The chair of the late Supreme Court Justice Antonin Scalia is draped in black crepe, a tradition dating to 1873, at the Supreme Court in February. (Michael  Reynolds/European Pressphoto Agency)

According to some polls, nearly two-thirds of Americans believe that the Senate should consider President Obama’s nominee, Judge Merrick Garland, to fill the Supreme Court seat vacated by Antonin Scalia’s death. Senate Republicans have refused to do so, marking the first time that opponents of a president’s Supreme Court nominee have blocked hearings entirely.

Is this really in their best interest?

History suggests not. The most effective way to challenge a presidential Supreme Court nomination has been to conduct hearings and allow members of the Senate Judiciary Committee to air their views on the court and its direction.

As a lame duck, LBJ nominated Abe Fortas for chief justice

President Lyndon B. Johnson’s attempt to replace Chief Justice Earl Warren during the contentious 1968 election is particularly illustrative. That June, Warren, at age 77, told Johnson that he thought it was time to step off the court. Johnson wasn’t running for president. He had dropped out of the Democratic nomination race in March after Sen. Eugene McCarthy (D-Minn.) ran a strong second to him in the New Hampshire primary.

Fearing that Richard Nixon would be elected in that November’s presidential contest, Warren — who despised Nixon — wanted Johnson to nominate his replacement. Johnson hoped to protect his Great Society programs from judicial challenges that might materialize if the court swung rightward. Although he had decided not to run for reelection, Johnson was still president, with all the constitutional authority the office commanded. He decided to promote his friend, Associate Justice Abe Fortas, to the Supreme Court’s center chair.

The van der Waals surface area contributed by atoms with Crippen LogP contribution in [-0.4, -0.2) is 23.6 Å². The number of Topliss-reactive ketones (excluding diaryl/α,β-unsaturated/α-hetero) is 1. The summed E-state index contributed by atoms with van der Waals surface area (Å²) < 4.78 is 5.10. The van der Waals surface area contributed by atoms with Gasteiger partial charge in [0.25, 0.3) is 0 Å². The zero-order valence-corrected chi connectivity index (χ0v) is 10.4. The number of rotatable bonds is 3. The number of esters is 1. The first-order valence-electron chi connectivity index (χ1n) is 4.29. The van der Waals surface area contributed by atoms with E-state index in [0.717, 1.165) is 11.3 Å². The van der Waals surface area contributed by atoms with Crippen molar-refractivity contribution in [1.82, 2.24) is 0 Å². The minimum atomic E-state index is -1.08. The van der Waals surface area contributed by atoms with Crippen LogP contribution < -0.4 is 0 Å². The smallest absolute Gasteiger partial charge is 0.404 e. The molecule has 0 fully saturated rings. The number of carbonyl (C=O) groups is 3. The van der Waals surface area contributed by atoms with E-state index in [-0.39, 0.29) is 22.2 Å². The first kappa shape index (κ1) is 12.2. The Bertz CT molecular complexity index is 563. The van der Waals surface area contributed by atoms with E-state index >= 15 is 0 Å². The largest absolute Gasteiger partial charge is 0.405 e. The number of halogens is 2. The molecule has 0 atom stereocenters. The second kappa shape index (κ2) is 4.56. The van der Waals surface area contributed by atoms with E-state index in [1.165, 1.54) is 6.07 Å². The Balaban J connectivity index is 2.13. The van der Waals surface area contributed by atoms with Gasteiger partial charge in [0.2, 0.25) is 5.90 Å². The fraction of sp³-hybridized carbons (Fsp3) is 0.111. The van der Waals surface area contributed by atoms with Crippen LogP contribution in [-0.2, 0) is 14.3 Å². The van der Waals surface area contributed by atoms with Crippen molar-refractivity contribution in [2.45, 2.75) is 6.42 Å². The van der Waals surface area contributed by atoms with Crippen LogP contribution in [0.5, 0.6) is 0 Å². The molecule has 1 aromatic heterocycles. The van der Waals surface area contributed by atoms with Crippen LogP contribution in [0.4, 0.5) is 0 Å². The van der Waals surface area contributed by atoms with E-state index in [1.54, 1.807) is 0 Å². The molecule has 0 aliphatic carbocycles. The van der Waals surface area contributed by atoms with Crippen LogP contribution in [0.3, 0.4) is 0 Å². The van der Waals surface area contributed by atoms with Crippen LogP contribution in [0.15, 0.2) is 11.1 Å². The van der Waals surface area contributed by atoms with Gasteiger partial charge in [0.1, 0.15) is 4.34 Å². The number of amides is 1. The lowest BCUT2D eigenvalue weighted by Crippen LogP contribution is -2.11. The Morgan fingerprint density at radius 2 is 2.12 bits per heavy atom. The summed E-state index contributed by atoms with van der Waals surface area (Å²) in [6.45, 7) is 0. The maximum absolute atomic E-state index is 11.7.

Johnson speculated that Fortas might not have to undergo a new confirmation process because the Senate had already approved him in 1965. Precedent indicated otherwise. The last time an associate justice was elevated to chief — in 1941, with Franklin D. Roosevelt’s promotion of Harlan Stone — the Senate had conducted hearings. Johnson would have preferred a pro forma confirmation of Fortas, but failing that, he didn’t think he would have to worry about the Senate refusing to hold hearings on his nominee.

Once they became the norm in the 20th century, hearings had never been denied for a Supreme Court nomination.

Republicans objected to holding hearings on LBJ’s nomination

But in this case, more than half the chamber’s 36 Republicans signed a petition calling for just that: refusal to hold hearings. They maintained that Johnson’s “lame-duck” status negated his authority to make a judicial appointment. The president, however, prevailed in the Democrat-controlled Senate, and GOP opposition to hearings crumbled as Republicans recognized their chance to “dramatize all the president’s political liabilities,” as Rowland Evans and Robert Novak wrote in The Washington Post.

GOP lawmakers did just that, joined by conservatives from the president’s own party. Fortas faced more than 12 grueling hours of questioning from senators, including Sam Ervin (D-N.C.) and Strom Thurmond (R-S.C.), who pilloried Fortas for his liberal activism: establishing a defendant’s right to an attorney in Gideon v. Wainwright and requiring police to inform suspects of their rights to a lawyer and against self-incrimination in Miranda v. Arizona. Both rulings challenged the “law-and-order” attitudes of Republicans and conservative Democrats.

Initially, Johnson reached out to Sen. James Eastland (D-Miss.), the conservative chairman of the Senate Judiciary Committee, to secure support for the Fortas nomination. Eastland complied, but as Fortas encountered strong headwinds and Democratic allies began to sour on the nominee, he scheduled a second round of hearings.